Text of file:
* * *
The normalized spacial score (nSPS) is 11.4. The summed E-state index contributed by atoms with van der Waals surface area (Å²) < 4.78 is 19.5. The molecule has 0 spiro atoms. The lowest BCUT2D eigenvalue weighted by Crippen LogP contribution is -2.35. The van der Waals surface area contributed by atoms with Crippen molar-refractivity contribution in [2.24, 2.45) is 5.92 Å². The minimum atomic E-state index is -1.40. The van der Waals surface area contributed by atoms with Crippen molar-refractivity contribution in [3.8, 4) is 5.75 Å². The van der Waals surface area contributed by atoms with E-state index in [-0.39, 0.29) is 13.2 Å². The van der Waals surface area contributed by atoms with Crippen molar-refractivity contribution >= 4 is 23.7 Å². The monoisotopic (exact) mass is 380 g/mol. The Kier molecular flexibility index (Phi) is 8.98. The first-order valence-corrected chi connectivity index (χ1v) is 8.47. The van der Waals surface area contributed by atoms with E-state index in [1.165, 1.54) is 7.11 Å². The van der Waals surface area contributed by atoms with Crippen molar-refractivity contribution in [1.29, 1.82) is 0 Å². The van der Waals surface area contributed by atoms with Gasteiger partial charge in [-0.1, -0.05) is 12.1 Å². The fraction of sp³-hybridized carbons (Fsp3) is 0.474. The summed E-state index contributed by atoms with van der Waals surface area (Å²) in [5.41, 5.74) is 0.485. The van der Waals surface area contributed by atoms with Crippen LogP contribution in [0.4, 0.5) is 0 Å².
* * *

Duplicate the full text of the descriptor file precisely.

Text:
The normalized spacial score (nSPS) is 11.4. The summed E-state index contributed by atoms with van der Waals surface area (Å²) < 4.78 is 19.5. The molecule has 0 spiro atoms. The lowest BCUT2D eigenvalue weighted by Crippen LogP contribution is -2.35. The van der Waals surface area contributed by atoms with Crippen molar-refractivity contribution in [2.24, 2.45) is 5.92 Å². The minimum atomic E-state index is -1.40. The van der Waals surface area contributed by atoms with Crippen molar-refractivity contribution in [3.8, 4) is 5.75 Å². The van der Waals surface area contributed by atoms with E-state index in [-0.39, 0.29) is 13.2 Å². The van der Waals surface area contributed by atoms with Crippen molar-refractivity contribution >= 4 is 23.7 Å². The monoisotopic (exact) mass is 380 g/mol. The Kier molecular flexibility index (Phi) is 8.98. The first-order valence-corrected chi connectivity index (χ1v) is 8.47. The van der Waals surface area contributed by atoms with E-state index in [1.165, 1.54) is 7.11 Å². The van der Waals surface area contributed by atoms with Crippen molar-refractivity contribution in [1.29, 1.82) is 0 Å². The van der Waals surface area contributed by atoms with Gasteiger partial charge in [-0.1, -0.05) is 12.1 Å². The fraction of sp³-hybridized carbons (Fsp3) is 0.474. The summed E-state index contributed by atoms with van der Waals surface area (Å²) in [5.41, 5.74) is 0.485. The van der Waals surface area contributed by atoms with Crippen LogP contribution in [0.4, 0.5) is 0 Å².